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Editorial: The Politics of Protest – Why Iran is Different

The Western media coverage of protests around the world has taken an interesting turn in the last few months.

When one million Egyptians protested for 17 or more days in the Egyptian capital, the world’s media launched into a frenzy of talk about democracy, freedom and a wave of popular protest. A peaceful uprising involving prayer and amicable relations with the security forces succeeded in ending the 30 year rule of Hosni Mubarak.

However, the media coverage culminated with a line drawn from Tunisia to Egypt to Jordan, Yemen, Bahrain, Djibouti and beyond which told an unlikely narrative of democracy sweeping through the world like an unstoppable wave.

When grainy footage of various protests in Iran surfaced today, the US Secretary of State, Hilary Clinton hailed the “right to protest” of the nameless figures. There are two issues here. Firstly, the protests shown occurring in Iran do not mirror the protests which took place in Egypt in character or in volume. Secondly, the comment from the US Secretary of State exposes a double standard in the reaction to protests around the world.

A voice over from the BBC says “they are copying the type of protests they have seen in Egypt”. But are they? One might understand a certain amount of synergy within the Arab world, especially with the availability of pan-Arab media outlets such as Al-Jazeera, but as a Persian country with a language, culture and history distinct from the Arab world, one might not expect an immediate parallel to be drawn by opposition or rebel leaders in Iran.

Where is the restraint and respect for sovereignty which was expressed by world leaders during the Egyptian protests? Fearful of offending Saudi Arabia, leaders around the world spoke of “not interfering” in the political process or sovereignty of Egypt. However, as soon as a trickle of protest arose in Iran, Western governments have leapt on the opportunity to criticise the government of the Islamic Republic.

It would seem that a positive trend in democracy is being leveraged for the foreign policy aims of a few Western powers.

About Linda Scott

Linda Scott
Linda Scott is Editor in Chief, and a founder of, The Global Herald.

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6 comments

  1. Big difference between Iran and Egypt is this: the government of Egypt was a headed by a stereotypical foreign-backed tinpot dictator who was hated by his own people, whereas the government of iran — like it or not — still has the support of the vast majority of the people who by all accounts did in fact vote for Ahmadinejad in 2009 too.

    • Correct regarding the foreign backed dictator.

      Not so in relation to the Iranian regime being “on all accounts” supported by the majority or people in Iran.

      Even if what you say is true, which it is not, this does not mean that the majority can trample on the rights of the minority or repress political opposition.

  2. This is an embarrassingly simple and misleading analysis Linda, and appears to be nothing but an attempt at pointing out an obvious and well known fact that the American government has an interest in the region and that its policies are based on this rather than “good intentions”. It does this by completely misrepresenting the nature of the protests which are occurring in Iran.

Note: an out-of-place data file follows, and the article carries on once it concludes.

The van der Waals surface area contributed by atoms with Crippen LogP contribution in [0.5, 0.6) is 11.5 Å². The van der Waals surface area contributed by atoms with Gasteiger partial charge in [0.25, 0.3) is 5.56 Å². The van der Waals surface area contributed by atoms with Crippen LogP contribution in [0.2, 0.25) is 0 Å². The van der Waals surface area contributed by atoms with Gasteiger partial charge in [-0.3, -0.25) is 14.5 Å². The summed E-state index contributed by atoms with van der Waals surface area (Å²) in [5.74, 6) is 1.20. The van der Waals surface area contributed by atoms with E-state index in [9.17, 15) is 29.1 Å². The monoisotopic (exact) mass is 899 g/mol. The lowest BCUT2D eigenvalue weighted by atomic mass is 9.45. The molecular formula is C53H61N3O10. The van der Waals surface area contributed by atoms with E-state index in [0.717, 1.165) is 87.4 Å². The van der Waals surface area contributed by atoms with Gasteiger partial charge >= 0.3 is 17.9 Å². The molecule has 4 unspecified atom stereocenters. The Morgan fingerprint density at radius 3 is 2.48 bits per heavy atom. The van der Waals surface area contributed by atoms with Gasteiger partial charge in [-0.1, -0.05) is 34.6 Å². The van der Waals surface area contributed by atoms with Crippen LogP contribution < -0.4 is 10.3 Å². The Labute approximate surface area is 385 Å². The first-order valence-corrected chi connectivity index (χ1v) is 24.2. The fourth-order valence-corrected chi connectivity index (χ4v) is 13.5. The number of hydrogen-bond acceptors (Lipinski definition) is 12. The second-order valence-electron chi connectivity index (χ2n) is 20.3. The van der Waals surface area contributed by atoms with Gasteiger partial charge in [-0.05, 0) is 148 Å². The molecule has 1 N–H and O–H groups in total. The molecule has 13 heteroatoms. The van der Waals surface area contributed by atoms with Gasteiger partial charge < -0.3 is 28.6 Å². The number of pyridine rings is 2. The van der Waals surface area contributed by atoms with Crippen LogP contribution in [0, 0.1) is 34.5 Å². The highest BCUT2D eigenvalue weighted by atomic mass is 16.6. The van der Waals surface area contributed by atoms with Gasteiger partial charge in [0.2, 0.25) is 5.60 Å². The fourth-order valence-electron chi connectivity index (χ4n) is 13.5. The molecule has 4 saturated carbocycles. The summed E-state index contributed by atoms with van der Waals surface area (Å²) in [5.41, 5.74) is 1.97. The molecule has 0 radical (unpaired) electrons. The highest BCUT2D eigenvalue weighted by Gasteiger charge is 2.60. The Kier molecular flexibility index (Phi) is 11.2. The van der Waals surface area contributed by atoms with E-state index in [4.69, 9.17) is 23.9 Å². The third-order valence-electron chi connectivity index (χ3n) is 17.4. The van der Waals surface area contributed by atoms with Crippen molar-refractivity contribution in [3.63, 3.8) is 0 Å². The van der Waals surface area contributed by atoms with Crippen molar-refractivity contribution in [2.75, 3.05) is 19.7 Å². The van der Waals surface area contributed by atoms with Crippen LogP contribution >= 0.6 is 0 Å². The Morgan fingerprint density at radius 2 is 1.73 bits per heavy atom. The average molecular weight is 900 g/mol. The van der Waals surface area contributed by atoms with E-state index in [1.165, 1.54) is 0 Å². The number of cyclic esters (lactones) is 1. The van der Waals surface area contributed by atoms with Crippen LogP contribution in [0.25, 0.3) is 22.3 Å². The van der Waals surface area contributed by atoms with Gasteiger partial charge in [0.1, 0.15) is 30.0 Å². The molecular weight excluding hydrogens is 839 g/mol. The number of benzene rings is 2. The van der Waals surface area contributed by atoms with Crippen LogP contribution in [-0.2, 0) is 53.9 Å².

The current protests in Iran can only be seen in the context of the protests of 2009 and 1999. In both cases the protests were essentially peaceful, but were met with violence. Naturally, and as it happened in Egypt, once the protesters were met with violence, in some occasions they did fight back, sometimes for self defense and often out of anger.

    Please do not sacrifice the truth (and the struggle and sacrifices of these people in Iran) for the sake of your agenda.

  3. I think you’ve hit the nail on the head. The US is uses any excuse to attack Iran. Last Friday, there were tens of *millions* of Iranians celebrating the victory of our revolution and hardly a peep from Western media. Yesterday, a few hundred people, if that, burn garbage and the US supports them! What hypocrisy!

  4. Where was America’s yearning for democracy during the 30-year reign of Mubarak? What was that on-again off-again support for Mubarak during the 18 days preceding his downfall all about? And where does Washington stand regarding that bastion of Middle East freedom, Saudi Arabia? Is Hillary Clinton’s verbal attacks against Iran a sign that the U.S. policy of creating a safe playground for Israel in the region has come to a screeching halt?

  5. I am not quite sure what you are getting at — but just to let you know – the 14 Th Feb. march demonstrations in Iran took place at least in 6 of the bigist Iranian cities by many thousands of people – There are planty of live videos all over the place to prove that — and two people were shot to death as of this morning . 15 the Feb. I understand that the demonstrations again have started today.
    Now wherther the western media or the Western powers dicid to cover this or not – the brave Iranian people are confronting the IRI thugs with bear hands and are paying with thier blood to gain their freedom and degnity.

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